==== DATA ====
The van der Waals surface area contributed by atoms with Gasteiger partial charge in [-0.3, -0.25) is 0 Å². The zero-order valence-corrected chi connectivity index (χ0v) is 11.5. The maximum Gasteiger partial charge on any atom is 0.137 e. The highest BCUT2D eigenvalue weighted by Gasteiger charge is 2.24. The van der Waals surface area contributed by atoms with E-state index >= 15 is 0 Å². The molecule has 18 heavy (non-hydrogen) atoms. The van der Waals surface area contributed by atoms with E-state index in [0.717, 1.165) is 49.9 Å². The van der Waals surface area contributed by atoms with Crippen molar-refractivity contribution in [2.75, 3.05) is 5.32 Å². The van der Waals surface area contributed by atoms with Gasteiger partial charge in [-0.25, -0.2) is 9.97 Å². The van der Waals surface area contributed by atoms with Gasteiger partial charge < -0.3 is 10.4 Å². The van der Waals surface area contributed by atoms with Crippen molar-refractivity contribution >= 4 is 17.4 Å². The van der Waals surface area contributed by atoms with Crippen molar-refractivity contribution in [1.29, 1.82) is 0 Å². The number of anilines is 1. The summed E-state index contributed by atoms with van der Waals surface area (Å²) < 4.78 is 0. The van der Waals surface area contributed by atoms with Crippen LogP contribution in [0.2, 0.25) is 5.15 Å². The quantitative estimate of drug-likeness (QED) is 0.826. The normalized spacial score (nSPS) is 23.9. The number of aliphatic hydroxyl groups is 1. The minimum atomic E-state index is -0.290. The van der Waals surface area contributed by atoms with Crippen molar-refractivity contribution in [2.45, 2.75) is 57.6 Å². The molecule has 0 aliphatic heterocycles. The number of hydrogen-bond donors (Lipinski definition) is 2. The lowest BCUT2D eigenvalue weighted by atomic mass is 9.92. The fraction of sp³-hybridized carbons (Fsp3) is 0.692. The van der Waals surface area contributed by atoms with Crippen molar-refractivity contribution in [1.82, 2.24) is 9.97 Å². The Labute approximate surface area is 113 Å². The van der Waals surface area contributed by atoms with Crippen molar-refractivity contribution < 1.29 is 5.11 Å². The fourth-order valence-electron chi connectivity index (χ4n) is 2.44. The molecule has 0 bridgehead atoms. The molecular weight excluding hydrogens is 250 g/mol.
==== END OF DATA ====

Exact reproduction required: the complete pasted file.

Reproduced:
The van der Waals surface area contributed by atoms with Gasteiger partial charge in [-0.3, -0.25) is 0 Å². The zero-order valence-corrected chi connectivity index (χ0v) is 11.5. The maximum Gasteiger partial charge on any atom is 0.137 e. The highest BCUT2D eigenvalue weighted by Gasteiger charge is 2.24. The van der Waals surface area contributed by atoms with E-state index >= 15 is 0 Å². The molecule has 18 heavy (non-hydrogen) atoms. The van der Waals surface area contributed by atoms with E-state index in [0.717, 1.165) is 49.9 Å². The van der Waals surface area contributed by atoms with Crippen molar-refractivity contribution in [2.75, 3.05) is 5.32 Å². The van der Waals surface area contributed by atoms with Gasteiger partial charge in [-0.25, -0.2) is 9.97 Å². The van der Waals surface area contributed by atoms with Gasteiger partial charge < -0.3 is 10.4 Å². The van der Waals surface area contributed by atoms with Crippen molar-refractivity contribution >= 4 is 17.4 Å². The van der Waals surface area contributed by atoms with Crippen molar-refractivity contribution in [1.29, 1.82) is 0 Å². The number of anilines is 1. The summed E-state index contributed by atoms with van der Waals surface area (Å²) < 4.78 is 0. The van der Waals surface area contributed by atoms with Crippen LogP contribution in [0.2, 0.25) is 5.15 Å². The quantitative estimate of drug-likeness (QED) is 0.826. The normalized spacial score (nSPS) is 23.9. The number of aliphatic hydroxyl groups is 1. The minimum atomic E-state index is -0.290. The van der Waals surface area contributed by atoms with Crippen molar-refractivity contribution in [2.45, 2.75) is 57.6 Å². The molecule has 0 aliphatic heterocycles. The number of hydrogen-bond donors (Lipinski definition) is 2. The lowest BCUT2D eigenvalue weighted by atomic mass is 9.92. The fraction of sp³-hybridized carbons (Fsp3) is 0.692. The van der Waals surface area contributed by atoms with Crippen molar-refractivity contribution in [1.82, 2.24) is 9.97 Å². The Labute approximate surface area is 113 Å². The van der Waals surface area contributed by atoms with Crippen molar-refractivity contribution < 1.29 is 5.11 Å². The fourth-order valence-electron chi connectivity index (χ4n) is 2.44. The molecule has 0 bridgehead atoms. The molecular weight excluding hydrogens is 250 g/mol.